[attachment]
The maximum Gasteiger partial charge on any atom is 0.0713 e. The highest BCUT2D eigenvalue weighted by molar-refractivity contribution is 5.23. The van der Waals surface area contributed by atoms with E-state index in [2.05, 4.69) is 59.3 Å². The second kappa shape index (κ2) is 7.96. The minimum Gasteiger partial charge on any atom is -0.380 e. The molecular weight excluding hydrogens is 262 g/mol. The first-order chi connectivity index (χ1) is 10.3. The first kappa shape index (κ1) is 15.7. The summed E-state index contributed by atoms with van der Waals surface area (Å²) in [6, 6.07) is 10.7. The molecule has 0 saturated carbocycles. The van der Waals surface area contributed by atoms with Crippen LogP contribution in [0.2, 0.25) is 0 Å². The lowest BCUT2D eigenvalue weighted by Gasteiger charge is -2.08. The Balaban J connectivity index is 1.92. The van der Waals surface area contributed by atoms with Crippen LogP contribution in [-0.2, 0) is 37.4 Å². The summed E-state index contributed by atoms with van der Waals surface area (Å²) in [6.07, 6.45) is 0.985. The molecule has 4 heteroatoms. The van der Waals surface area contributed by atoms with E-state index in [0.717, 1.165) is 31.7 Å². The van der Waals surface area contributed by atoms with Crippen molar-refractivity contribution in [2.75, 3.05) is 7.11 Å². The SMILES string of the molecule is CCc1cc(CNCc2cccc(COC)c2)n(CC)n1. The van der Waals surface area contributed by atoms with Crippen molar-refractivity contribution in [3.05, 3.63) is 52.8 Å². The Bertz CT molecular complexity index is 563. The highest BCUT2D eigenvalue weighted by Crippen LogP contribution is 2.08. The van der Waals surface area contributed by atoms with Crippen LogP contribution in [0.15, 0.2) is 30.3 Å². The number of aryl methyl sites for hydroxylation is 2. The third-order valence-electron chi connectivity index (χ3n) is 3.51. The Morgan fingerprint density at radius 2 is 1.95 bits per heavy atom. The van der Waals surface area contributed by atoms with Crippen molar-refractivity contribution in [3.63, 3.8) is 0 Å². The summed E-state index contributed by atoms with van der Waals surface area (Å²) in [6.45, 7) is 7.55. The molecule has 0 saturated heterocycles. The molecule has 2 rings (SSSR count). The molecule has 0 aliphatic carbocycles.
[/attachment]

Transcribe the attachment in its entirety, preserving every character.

The maximum Gasteiger partial charge on any atom is 0.0713 e. The highest BCUT2D eigenvalue weighted by molar-refractivity contribution is 5.23. The van der Waals surface area contributed by atoms with E-state index in [2.05, 4.69) is 59.3 Å². The second kappa shape index (κ2) is 7.96. The minimum Gasteiger partial charge on any atom is -0.380 e. The molecular weight excluding hydrogens is 262 g/mol. The first-order chi connectivity index (χ1) is 10.3. The first kappa shape index (κ1) is 15.7. The summed E-state index contributed by atoms with van der Waals surface area (Å²) in [6, 6.07) is 10.7. The molecule has 0 saturated carbocycles. The van der Waals surface area contributed by atoms with Crippen LogP contribution in [0.2, 0.25) is 0 Å². The lowest BCUT2D eigenvalue weighted by Gasteiger charge is -2.08. The Balaban J connectivity index is 1.92. The van der Waals surface area contributed by atoms with Crippen LogP contribution in [-0.2, 0) is 37.4 Å². The summed E-state index contributed by atoms with van der Waals surface area (Å²) in [6.07, 6.45) is 0.985. The molecule has 4 heteroatoms. The van der Waals surface area contributed by atoms with E-state index in [0.717, 1.165) is 31.7 Å². The van der Waals surface area contributed by atoms with Crippen molar-refractivity contribution in [2.75, 3.05) is 7.11 Å². The SMILES string of the molecule is CCc1cc(CNCc2cccc(COC)c2)n(CC)n1. The van der Waals surface area contributed by atoms with Crippen molar-refractivity contribution in [3.05, 3.63) is 52.8 Å². The Bertz CT molecular complexity index is 563. The highest BCUT2D eigenvalue weighted by Crippen LogP contribution is 2.08. The van der Waals surface area contributed by atoms with Crippen LogP contribution in [0.15, 0.2) is 30.3 Å². The number of aryl methyl sites for hydroxylation is 2. The third-order valence-electron chi connectivity index (χ3n) is 3.51. The Morgan fingerprint density at radius 2 is 1.95 bits per heavy atom. The van der Waals surface area contributed by atoms with Crippen molar-refractivity contribution in [3.63, 3.8) is 0 Å². The summed E-state index contributed by atoms with van der Waals surface area (Å²) in [6.45, 7) is 7.55. The molecule has 0 saturated heterocycles. The molecule has 2 rings (SSSR count). The molecule has 0 aliphatic carbocycles.